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What Are the Distinctions Between Wholesale and Retail?


As central banks consider the benefits and risks of digital currencies, many have begun to study different frameworks to serve individual and institutional users.

With over 100 central banks, in jurisdictions representing 95% of global GDP, having launched pilot programmes or actively researching central bank digital currencies (CBDCs), the momentum is undeniable. Yet only a handful of these institutions have rolled out new currency units for retail use, and many of the most recent pilot projects are focused on a more limited application of CBDCs for wholesale usage. (See Figure 1.)

Singapore, for example, in November 2023 announced the launch of a live CBDC for wholesale settlement to facilitate the “safe and innovative use of digital money”.

bar chart showing responses to the question: why should banks launch a CBDC?

This shifting focus in part reflects the challenges around the implications of retail-targeted CBDCs and technical issues such as scalability, interoperability, and cybersecurity. But it also points to a growing interest in the potential benefits of CBDCs as a key component of the digital infrastructure that will facilitate seamless financial transactions in the future. 

“The common central bank mandate for stability,” said Olivier Fines, Head of Advocacy and Capital Markets Policy Research for EMEA at CFA Institute, “means that any CBDC would be developed to deliver significant advances against current forms of currency. Otherwise, they’re a solution looking for a problem.”

Wholesale Benefits

A CBDC developed for wholesale transactions would exclusively serve financial institutions to facilitate large-value and interbank settlement and liquidity management. 

Theoretically, wholesale CBDCs could add speed and efficiency by allowing instant settlement of financial transactions. Atomic settlement, as it is often named, would be purely digital, allowing the seamless transfer of digital assets and facilitating the broader trend of asset tokenization.

With a restricted number of authorized users, wholesale CBDCs may also be well suited to managing cross-border capital flows involving CBDCs.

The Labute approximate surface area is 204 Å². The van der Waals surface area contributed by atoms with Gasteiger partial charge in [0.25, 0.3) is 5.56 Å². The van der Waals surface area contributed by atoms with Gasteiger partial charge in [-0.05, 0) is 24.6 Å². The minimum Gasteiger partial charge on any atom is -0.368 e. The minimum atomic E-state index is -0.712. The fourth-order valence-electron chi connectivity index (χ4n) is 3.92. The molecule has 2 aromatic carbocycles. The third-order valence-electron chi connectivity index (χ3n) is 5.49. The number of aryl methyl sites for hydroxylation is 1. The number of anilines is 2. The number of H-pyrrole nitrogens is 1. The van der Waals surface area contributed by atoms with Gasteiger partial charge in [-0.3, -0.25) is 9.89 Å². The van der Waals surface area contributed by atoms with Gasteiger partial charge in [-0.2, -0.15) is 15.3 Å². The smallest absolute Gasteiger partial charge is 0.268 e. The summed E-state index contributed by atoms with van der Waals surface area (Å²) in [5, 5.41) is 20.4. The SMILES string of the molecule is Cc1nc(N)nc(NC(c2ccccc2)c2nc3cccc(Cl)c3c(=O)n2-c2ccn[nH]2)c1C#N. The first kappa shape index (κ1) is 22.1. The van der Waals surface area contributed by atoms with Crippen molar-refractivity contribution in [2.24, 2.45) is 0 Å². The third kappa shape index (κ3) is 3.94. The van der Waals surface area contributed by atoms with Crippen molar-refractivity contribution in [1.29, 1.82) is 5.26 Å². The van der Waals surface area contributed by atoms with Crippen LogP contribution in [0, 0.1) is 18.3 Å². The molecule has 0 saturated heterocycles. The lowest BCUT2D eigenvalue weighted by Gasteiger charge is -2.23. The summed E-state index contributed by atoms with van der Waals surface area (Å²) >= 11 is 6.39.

In May 2023, the Federal Reserve Bank of New York and the Monetary Authority of Singapore (MAS) reported that they had successfully tested the interoperability of two distinct CBDC networks through a shared clearing mechanism. The simulations resulted in near real-time settlement with end-to-end settlement in under 30 seconds.

“Our research collaboration with the MAS reveals key opportunities for central bank innovation to play an important role in easing wholesale payment flows globally and improving settlement outcomes,” said Michelle Neal, Head of the Markets Group at the New York Fed.

Degrees of Impact

The implications of the introduction of CBDCs will depend to a large extent on their design features, as we discussed here. The choice of retail or wholesale use cases is therefore an important one for central banks. 

Wholesale CBDCs could introduce additional cost savings or boost productivity by removing frictions in the financial system. One of the objectives of a retail CBDC is to increase financial inclusion, especially in less-developed economies. 

According to the World Bank, some 1.4 billion adults remain unbanked. These populations tend to be poorer and less educated and more often reside in rural areas that lack access to traditional banking infrastructure. By bringing these unbanked people into the formal financial system, digital money may reduce frictions in the system and encourage savings by supporting economic activity. 

In its 2021 Global Findex report, the World Bank detailed how the use of digital payments acts as a “gateway” to an increase in financial participation. In developing economies, almost two thirds of adults who received a digital payment also used their account for cash management. About 40% used their account to save money, and 40% of payment recipients also borrowed formally.